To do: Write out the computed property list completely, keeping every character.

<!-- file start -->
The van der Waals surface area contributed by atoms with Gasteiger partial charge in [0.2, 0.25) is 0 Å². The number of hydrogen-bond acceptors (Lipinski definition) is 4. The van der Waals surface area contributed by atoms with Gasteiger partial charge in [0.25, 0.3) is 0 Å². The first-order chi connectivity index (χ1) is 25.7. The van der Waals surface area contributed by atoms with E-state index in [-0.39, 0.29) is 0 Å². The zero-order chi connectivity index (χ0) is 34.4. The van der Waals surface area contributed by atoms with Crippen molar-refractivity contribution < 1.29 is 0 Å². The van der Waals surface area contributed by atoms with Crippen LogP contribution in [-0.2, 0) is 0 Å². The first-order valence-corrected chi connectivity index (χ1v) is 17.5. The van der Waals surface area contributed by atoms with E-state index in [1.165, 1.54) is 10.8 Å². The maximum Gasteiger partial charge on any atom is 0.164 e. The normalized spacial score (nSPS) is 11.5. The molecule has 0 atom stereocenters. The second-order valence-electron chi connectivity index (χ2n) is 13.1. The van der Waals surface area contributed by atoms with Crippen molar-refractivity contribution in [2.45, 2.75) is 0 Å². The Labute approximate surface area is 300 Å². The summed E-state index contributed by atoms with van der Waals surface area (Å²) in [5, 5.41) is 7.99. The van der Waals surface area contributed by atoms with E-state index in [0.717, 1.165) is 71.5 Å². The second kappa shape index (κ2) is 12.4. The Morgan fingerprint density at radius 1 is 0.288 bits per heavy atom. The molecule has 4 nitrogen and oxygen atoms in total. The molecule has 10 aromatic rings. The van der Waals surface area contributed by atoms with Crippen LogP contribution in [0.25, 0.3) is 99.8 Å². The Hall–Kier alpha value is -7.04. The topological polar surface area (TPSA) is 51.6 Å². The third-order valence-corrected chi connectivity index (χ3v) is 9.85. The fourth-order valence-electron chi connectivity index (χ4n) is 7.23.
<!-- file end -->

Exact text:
The van der Waals surface area contributed by atoms with Gasteiger partial charge in [0.2, 0.25) is 0 Å². The number of hydrogen-bond acceptors (Lipinski definition) is 4. The van der Waals surface area contributed by atoms with Gasteiger partial charge in [0.25, 0.3) is 0 Å². The first-order chi connectivity index (χ1) is 25.7. The van der Waals surface area contributed by atoms with E-state index in [-0.39, 0.29) is 0 Å². The zero-order chi connectivity index (χ0) is 34.4. The van der Waals surface area contributed by atoms with Crippen molar-refractivity contribution < 1.29 is 0 Å². The van der Waals surface area contributed by atoms with Crippen LogP contribution in [-0.2, 0) is 0 Å². The first-order valence-corrected chi connectivity index (χ1v) is 17.5. The van der Waals surface area contributed by atoms with E-state index in [1.165, 1.54) is 10.8 Å². The maximum Gasteiger partial charge on any atom is 0.164 e. The normalized spacial score (nSPS) is 11.5. The molecule has 0 atom stereocenters. The second-order valence-electron chi connectivity index (χ2n) is 13.1. The van der Waals surface area contributed by atoms with Crippen molar-refractivity contribution in [2.45, 2.75) is 0 Å². The Labute approximate surface area is 300 Å². The summed E-state index contributed by atoms with van der Waals surface area (Å²) in [5, 5.41) is 7.99. The van der Waals surface area contributed by atoms with E-state index in [0.717, 1.165) is 71.5 Å². The second kappa shape index (κ2) is 12.4. The Morgan fingerprint density at radius 1 is 0.288 bits per heavy atom. The molecule has 4 nitrogen and oxygen atoms in total. The molecule has 10 aromatic rings. The van der Waals surface area contributed by atoms with Crippen LogP contribution in [0.25, 0.3) is 99.8 Å². The Hall–Kier alpha value is -7.04. The topological polar surface area (TPSA) is 51.6 Å². The third-order valence-corrected chi connectivity index (χ3v) is 9.85. The fourth-order valence-electron chi connectivity index (χ4n) is 7.23.